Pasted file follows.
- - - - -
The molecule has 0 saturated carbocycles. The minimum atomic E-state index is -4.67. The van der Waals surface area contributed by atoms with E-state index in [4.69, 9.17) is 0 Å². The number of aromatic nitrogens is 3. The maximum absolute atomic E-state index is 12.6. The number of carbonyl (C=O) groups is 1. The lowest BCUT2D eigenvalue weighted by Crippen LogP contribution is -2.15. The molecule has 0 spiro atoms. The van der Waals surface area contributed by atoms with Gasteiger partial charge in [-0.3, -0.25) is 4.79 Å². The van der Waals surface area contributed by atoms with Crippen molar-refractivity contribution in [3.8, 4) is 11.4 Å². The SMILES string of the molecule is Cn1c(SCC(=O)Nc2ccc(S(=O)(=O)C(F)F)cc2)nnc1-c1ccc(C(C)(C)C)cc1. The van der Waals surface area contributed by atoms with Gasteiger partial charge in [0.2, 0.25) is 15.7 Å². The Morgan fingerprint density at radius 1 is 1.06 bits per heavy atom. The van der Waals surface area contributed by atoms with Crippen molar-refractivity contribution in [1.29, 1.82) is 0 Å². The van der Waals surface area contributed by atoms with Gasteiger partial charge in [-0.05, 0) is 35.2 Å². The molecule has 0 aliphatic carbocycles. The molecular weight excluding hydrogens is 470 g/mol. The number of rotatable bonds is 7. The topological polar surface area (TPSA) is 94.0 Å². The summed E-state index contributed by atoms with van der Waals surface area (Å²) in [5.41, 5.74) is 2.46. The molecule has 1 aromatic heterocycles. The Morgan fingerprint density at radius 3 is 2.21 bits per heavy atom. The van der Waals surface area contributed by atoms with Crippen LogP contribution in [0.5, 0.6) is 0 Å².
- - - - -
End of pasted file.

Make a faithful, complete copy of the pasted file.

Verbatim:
The molecule has 0 saturated carbocycles. The minimum atomic E-state index is -4.67. The van der Waals surface area contributed by atoms with E-state index in [4.69, 9.17) is 0 Å². The number of aromatic nitrogens is 3. The maximum absolute atomic E-state index is 12.6. The number of carbonyl (C=O) groups is 1. The lowest BCUT2D eigenvalue weighted by Crippen LogP contribution is -2.15. The molecule has 0 spiro atoms. The van der Waals surface area contributed by atoms with Gasteiger partial charge in [-0.3, -0.25) is 4.79 Å². The van der Waals surface area contributed by atoms with Crippen molar-refractivity contribution in [3.8, 4) is 11.4 Å². The SMILES string of the molecule is Cn1c(SCC(=O)Nc2ccc(S(=O)(=O)C(F)F)cc2)nnc1-c1ccc(C(C)(C)C)cc1. The van der Waals surface area contributed by atoms with Gasteiger partial charge in [0.2, 0.25) is 15.7 Å². The Morgan fingerprint density at radius 1 is 1.06 bits per heavy atom. The van der Waals surface area contributed by atoms with Crippen molar-refractivity contribution in [1.29, 1.82) is 0 Å². The van der Waals surface area contributed by atoms with Gasteiger partial charge in [-0.05, 0) is 35.2 Å². The molecule has 0 aliphatic carbocycles. The molecular weight excluding hydrogens is 470 g/mol. The number of rotatable bonds is 7. The topological polar surface area (TPSA) is 94.0 Å². The summed E-state index contributed by atoms with van der Waals surface area (Å²) in [5.41, 5.74) is 2.46. The molecule has 1 aromatic heterocycles. The Morgan fingerprint density at radius 3 is 2.21 bits per heavy atom. The van der Waals surface area contributed by atoms with Crippen LogP contribution in [0.5, 0.6) is 0 Å².